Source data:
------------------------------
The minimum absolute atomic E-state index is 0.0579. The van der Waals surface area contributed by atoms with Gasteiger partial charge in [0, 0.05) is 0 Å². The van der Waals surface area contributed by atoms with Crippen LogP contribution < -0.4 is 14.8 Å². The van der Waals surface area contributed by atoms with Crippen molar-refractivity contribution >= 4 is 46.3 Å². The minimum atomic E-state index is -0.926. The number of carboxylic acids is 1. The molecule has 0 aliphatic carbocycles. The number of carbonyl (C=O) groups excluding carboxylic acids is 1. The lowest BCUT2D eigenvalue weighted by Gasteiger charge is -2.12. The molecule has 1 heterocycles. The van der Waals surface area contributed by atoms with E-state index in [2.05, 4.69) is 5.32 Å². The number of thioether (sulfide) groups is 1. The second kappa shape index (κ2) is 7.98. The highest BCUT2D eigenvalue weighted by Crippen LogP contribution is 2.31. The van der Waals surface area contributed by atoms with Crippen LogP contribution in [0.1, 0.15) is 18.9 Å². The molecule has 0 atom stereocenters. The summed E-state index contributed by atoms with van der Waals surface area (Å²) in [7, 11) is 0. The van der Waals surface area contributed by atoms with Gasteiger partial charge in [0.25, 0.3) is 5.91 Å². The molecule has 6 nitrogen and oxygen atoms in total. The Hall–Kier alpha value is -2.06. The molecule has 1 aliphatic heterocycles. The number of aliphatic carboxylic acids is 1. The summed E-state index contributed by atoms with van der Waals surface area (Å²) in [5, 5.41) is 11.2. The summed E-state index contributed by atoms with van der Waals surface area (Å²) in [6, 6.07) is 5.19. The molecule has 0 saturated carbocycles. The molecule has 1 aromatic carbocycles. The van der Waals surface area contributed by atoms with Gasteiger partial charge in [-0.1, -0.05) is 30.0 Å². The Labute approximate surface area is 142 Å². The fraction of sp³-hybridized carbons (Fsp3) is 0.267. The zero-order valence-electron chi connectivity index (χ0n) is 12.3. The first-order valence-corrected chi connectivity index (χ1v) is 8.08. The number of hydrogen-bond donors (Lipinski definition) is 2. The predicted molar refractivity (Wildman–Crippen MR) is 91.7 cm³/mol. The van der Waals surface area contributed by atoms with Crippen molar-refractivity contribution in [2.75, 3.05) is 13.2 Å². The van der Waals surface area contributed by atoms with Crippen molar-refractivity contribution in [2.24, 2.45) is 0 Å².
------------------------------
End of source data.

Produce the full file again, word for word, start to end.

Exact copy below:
The minimum absolute atomic E-state index is 0.0579. The van der Waals surface area contributed by atoms with Gasteiger partial charge in [0, 0.05) is 0 Å². The van der Waals surface area contributed by atoms with Crippen LogP contribution < -0.4 is 14.8 Å². The van der Waals surface area contributed by atoms with Crippen molar-refractivity contribution >= 4 is 46.3 Å². The minimum atomic E-state index is -0.926. The number of carboxylic acids is 1. The molecule has 0 aliphatic carbocycles. The number of carbonyl (C=O) groups excluding carboxylic acids is 1. The lowest BCUT2D eigenvalue weighted by Gasteiger charge is -2.12. The molecule has 1 heterocycles. The van der Waals surface area contributed by atoms with E-state index in [2.05, 4.69) is 5.32 Å². The number of thioether (sulfide) groups is 1. The second kappa shape index (κ2) is 7.98. The highest BCUT2D eigenvalue weighted by Crippen LogP contribution is 2.31. The van der Waals surface area contributed by atoms with Crippen LogP contribution in [0.1, 0.15) is 18.9 Å². The molecule has 0 atom stereocenters. The summed E-state index contributed by atoms with van der Waals surface area (Å²) in [7, 11) is 0. The van der Waals surface area contributed by atoms with Gasteiger partial charge in [0.25, 0.3) is 5.91 Å². The molecule has 6 nitrogen and oxygen atoms in total. The Hall–Kier alpha value is -2.06. The molecule has 1 aliphatic heterocycles. The number of aliphatic carboxylic acids is 1. The summed E-state index contributed by atoms with van der Waals surface area (Å²) in [5, 5.41) is 11.2. The summed E-state index contributed by atoms with van der Waals surface area (Å²) in [6, 6.07) is 5.19. The molecule has 0 saturated carbocycles. The molecule has 1 aromatic carbocycles. The van der Waals surface area contributed by atoms with Gasteiger partial charge in [-0.1, -0.05) is 30.0 Å². The Labute approximate surface area is 142 Å². The fraction of sp³-hybridized carbons (Fsp3) is 0.267. The zero-order valence-electron chi connectivity index (χ0n) is 12.3. The first-order valence-corrected chi connectivity index (χ1v) is 8.08. The number of hydrogen-bond donors (Lipinski definition) is 2. The predicted molar refractivity (Wildman–Crippen MR) is 91.7 cm³/mol. The van der Waals surface area contributed by atoms with Crippen molar-refractivity contribution in [2.75, 3.05) is 13.2 Å². The van der Waals surface area contributed by atoms with Crippen molar-refractivity contribution in [2.24, 2.45) is 0 Å².